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The Solitaires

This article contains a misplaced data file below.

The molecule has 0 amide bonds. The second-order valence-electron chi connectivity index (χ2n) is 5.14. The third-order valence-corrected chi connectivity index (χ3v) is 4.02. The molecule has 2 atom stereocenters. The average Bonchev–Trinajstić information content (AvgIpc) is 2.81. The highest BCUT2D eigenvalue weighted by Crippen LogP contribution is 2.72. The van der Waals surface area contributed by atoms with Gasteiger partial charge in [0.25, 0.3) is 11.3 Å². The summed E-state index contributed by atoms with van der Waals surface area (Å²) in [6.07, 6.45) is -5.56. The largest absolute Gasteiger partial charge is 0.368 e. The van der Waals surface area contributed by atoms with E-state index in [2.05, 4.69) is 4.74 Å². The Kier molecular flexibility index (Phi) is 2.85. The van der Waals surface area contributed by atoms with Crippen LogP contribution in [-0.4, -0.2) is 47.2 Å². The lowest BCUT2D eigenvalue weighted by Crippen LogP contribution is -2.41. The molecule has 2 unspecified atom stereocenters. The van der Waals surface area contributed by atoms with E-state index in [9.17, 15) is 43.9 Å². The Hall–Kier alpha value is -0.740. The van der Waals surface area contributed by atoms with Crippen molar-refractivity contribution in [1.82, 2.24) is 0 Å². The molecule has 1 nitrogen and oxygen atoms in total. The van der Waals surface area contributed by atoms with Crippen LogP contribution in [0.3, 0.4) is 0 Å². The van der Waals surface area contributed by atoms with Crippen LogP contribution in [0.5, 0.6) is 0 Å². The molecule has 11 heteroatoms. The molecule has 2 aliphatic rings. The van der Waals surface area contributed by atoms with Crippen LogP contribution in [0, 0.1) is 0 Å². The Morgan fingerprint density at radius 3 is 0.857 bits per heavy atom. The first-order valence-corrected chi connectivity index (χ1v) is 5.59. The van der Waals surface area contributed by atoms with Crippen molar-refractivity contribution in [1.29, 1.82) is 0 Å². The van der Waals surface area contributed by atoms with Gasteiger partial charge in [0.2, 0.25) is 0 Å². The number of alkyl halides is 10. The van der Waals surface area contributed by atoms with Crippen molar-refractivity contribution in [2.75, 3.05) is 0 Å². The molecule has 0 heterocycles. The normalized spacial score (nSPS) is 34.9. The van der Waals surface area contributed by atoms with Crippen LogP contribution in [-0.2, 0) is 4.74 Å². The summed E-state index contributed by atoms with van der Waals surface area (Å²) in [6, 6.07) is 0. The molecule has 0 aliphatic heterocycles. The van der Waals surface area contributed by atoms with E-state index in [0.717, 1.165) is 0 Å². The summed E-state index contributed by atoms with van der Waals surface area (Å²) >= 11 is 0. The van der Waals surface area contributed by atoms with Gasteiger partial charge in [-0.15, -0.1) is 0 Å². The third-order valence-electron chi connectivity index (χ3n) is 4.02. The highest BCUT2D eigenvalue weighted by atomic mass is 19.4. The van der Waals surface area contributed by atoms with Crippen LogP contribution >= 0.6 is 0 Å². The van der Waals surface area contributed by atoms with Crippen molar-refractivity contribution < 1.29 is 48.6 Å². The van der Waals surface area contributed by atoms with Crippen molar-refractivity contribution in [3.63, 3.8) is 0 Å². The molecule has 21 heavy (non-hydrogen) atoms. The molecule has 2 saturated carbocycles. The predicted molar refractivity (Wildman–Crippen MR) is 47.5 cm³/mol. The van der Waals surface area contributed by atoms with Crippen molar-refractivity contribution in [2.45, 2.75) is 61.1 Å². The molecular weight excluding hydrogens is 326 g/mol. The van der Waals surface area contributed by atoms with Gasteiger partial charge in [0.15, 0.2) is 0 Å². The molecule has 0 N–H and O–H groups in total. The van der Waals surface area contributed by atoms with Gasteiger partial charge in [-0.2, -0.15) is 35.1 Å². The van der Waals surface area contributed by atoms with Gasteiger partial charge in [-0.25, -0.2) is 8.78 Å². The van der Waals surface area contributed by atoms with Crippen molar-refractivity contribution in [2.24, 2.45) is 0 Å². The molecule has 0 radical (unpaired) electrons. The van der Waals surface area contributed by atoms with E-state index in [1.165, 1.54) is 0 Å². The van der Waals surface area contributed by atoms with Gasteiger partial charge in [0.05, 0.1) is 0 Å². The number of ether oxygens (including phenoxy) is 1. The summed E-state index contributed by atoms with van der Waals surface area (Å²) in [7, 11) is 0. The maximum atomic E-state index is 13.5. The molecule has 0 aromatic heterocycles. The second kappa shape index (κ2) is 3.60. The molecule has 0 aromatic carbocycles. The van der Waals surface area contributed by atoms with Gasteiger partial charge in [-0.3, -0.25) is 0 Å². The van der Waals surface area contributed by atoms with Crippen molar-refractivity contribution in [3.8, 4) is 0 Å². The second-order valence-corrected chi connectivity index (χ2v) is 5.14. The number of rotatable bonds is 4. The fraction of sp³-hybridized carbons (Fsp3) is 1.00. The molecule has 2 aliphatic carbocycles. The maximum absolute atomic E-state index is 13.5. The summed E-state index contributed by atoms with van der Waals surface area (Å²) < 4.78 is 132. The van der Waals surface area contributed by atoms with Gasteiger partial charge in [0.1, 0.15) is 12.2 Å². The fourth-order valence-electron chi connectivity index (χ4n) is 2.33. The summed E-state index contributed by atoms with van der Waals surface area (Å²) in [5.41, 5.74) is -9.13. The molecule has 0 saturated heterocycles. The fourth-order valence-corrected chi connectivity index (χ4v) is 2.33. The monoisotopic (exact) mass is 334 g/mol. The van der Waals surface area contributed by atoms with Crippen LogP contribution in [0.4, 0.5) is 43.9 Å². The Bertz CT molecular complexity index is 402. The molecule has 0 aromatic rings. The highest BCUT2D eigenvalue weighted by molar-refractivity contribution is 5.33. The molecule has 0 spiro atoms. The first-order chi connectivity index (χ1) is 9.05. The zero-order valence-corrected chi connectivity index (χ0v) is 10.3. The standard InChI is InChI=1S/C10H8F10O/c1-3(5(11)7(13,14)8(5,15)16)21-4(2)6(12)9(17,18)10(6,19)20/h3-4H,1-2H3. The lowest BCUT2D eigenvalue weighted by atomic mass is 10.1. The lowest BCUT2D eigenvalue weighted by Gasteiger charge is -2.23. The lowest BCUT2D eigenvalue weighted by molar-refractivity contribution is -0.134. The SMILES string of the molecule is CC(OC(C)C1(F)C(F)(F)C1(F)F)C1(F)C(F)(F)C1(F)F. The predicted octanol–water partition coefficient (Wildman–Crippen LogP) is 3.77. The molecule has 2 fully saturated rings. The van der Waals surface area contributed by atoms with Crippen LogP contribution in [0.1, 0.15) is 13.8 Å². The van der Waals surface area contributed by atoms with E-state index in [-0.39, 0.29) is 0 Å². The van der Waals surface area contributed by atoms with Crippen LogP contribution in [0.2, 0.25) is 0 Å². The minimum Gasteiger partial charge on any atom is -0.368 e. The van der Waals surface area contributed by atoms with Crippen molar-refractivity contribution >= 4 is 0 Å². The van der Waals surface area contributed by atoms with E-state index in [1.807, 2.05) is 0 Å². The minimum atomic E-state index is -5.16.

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Best remembered for their hit "Walking Along," Harlem doo wop group the Solitaires was formed in 1953 by ex-Vocaleer Herman Curtis in tandem with tenor Buzzy Willis and bass Pat Gaston, who together previously teamed in the Crows. Three former members of the Mello-Moods — tenor Monte Owens, baritone Bobby Baylor, and pianist Bobby Williams — completed the founding lineup, which soon signed with the Old Town label to issue a series of lushly atmospheric local hits including "Wonder Why," "Blue Valentine," and a cover of Bing Crosby's "I Don't Stand a Ghost of a Chance With You." With Curtis' 1955 exit, new lead Milton Love (formerly of the Concords) steered the Solitaires to greater success with "The Wedding," followed in 1956 by the lovely "The Angels Sang"; a year later "Walking Along" became the group's biggest hit. Personnel changes consistently plagued the Solitaires in the years to follow, however, and over time the group's uniquely romantic approach was supplanted by a sound clearly influenced by the Coasters; in the wake of their final recordings from 1961, the current roster disbanded, with Willis later working for labels including RCA and MGM. Various Solitaires lineups toured the oldies circuit in the decades to come.